The goal for the group is a 70% domestic passenger share, which it intends to achieve through a combination of rapid fleet growth from FY2024 (year commencing Jul-2023), along with strategic acquisitions.
Although Alliance is small – with a less than 1% market share – it has a consistently profitable fly-in/fly-out charter operation and a growing fleet of Embraer E190s feeding limited scheduled services. Alliance’s E190 fleet is due to grow from 20 to 33 aircraft by early 2023, potentially allowing Qantas to open up new routes and to shift some of its domestic 737 fleet to routes that are better matched to capacity.
In May-2022 an order for 20 A321XLRs and 20 A220-300s was finalised, adding to the 108 A320neo family aircraft already on order. These will gradually replace its domestic 737NGs and 717 narrowbodies, with the new aircraft offering higher capacity, more range and better fuel efficiency. Deliveries are due to begin in mid-2023.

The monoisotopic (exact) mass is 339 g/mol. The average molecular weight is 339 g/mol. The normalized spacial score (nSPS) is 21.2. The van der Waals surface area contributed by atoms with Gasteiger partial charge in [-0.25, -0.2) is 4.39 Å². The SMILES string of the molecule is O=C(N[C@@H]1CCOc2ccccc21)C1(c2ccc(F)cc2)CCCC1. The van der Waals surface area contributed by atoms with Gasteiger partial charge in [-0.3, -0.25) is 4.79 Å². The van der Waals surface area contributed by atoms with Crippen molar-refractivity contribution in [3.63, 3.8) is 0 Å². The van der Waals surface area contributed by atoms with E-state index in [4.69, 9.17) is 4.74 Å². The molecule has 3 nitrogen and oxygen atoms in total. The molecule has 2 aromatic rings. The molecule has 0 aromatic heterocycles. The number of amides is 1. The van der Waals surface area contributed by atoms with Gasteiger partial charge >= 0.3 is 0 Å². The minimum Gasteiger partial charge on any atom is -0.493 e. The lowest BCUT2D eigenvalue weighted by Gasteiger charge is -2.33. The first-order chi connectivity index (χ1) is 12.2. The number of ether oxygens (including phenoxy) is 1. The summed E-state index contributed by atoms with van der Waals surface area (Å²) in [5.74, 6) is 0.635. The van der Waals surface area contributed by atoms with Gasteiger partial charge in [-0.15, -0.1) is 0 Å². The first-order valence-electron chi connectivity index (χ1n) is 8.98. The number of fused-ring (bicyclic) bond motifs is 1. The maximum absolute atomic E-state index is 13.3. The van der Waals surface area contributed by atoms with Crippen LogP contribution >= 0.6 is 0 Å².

After nearly two and a half years of navigating the COVID-19 pandemic, Australia’s largest airline group reported that it is “seeing a strong, sustained recovery in travel demand”.
However, fuel prices and workforce issues – including pilot and ground crew shortages – have resulted in it pulling back on ambitious capacity growth plans in recent months.
In Jun-2022 it announced that it would operate around 103% of pre-pandemic domestic capacity – down from an earlier plan to operate 110%; but it only managed around 90%.
Qantas Group: domestic seat capacity and forward schedules vs 2019 (Jan-2021 to Dec-2022)
Virgin Australia bounces back
Virgin Australia, which collapsed at the start of the COVID-19 pandemic, has been reconstituted under the new ownership of Bain Capital.